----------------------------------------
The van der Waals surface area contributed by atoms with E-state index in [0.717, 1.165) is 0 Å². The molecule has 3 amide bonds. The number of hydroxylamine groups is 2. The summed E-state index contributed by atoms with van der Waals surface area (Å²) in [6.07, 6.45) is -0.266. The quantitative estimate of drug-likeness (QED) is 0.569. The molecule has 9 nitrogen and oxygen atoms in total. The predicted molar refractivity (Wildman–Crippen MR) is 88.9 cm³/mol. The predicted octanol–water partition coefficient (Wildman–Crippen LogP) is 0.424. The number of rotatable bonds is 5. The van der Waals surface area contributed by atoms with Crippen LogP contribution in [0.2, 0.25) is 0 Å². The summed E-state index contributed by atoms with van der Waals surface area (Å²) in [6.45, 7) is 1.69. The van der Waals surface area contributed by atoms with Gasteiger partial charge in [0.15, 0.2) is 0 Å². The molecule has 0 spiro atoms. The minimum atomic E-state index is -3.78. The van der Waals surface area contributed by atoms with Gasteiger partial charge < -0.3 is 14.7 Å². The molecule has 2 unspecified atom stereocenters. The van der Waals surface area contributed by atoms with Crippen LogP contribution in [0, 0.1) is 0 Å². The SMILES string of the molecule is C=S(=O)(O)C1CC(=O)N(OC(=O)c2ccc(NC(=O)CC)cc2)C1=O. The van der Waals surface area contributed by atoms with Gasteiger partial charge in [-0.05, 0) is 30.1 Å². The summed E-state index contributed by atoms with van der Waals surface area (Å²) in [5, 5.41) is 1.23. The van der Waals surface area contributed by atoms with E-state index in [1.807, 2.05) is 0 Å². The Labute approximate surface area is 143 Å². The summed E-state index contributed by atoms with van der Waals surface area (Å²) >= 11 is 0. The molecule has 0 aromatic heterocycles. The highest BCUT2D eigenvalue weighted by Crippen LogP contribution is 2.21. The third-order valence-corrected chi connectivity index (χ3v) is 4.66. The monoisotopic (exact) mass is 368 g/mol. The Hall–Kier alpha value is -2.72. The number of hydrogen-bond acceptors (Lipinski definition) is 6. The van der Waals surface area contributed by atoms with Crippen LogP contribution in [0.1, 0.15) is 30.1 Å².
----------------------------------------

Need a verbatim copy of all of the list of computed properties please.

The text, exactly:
The van der Waals surface area contributed by atoms with E-state index in [0.717, 1.165) is 0 Å². The molecule has 3 amide bonds. The number of hydroxylamine groups is 2. The summed E-state index contributed by atoms with van der Waals surface area (Å²) in [6.07, 6.45) is -0.266. The quantitative estimate of drug-likeness (QED) is 0.569. The molecule has 9 nitrogen and oxygen atoms in total. The predicted molar refractivity (Wildman–Crippen MR) is 88.9 cm³/mol. The predicted octanol–water partition coefficient (Wildman–Crippen LogP) is 0.424. The number of rotatable bonds is 5. The van der Waals surface area contributed by atoms with Crippen LogP contribution in [0.2, 0.25) is 0 Å². The summed E-state index contributed by atoms with van der Waals surface area (Å²) in [6.45, 7) is 1.69. The van der Waals surface area contributed by atoms with Gasteiger partial charge in [0.15, 0.2) is 0 Å². The molecule has 0 spiro atoms. The minimum atomic E-state index is -3.78. The van der Waals surface area contributed by atoms with Gasteiger partial charge < -0.3 is 14.7 Å². The molecule has 2 unspecified atom stereocenters. The van der Waals surface area contributed by atoms with Crippen LogP contribution in [0, 0.1) is 0 Å². The SMILES string of the molecule is C=S(=O)(O)C1CC(=O)N(OC(=O)c2ccc(NC(=O)CC)cc2)C1=O. The van der Waals surface area contributed by atoms with Gasteiger partial charge in [-0.05, 0) is 30.1 Å². The summed E-state index contributed by atoms with van der Waals surface area (Å²) in [5, 5.41) is 1.23. The van der Waals surface area contributed by atoms with E-state index in [1.807, 2.05) is 0 Å². The Labute approximate surface area is 143 Å². The summed E-state index contributed by atoms with van der Waals surface area (Å²) >= 11 is 0. The molecule has 0 aromatic heterocycles. The highest BCUT2D eigenvalue weighted by Crippen LogP contribution is 2.21. The third-order valence-corrected chi connectivity index (χ3v) is 4.66. The monoisotopic (exact) mass is 368 g/mol. The Hall–Kier alpha value is -2.72. The number of hydrogen-bond acceptors (Lipinski definition) is 6. The van der Waals surface area contributed by atoms with Crippen LogP contribution in [0.1, 0.15) is 30.1 Å².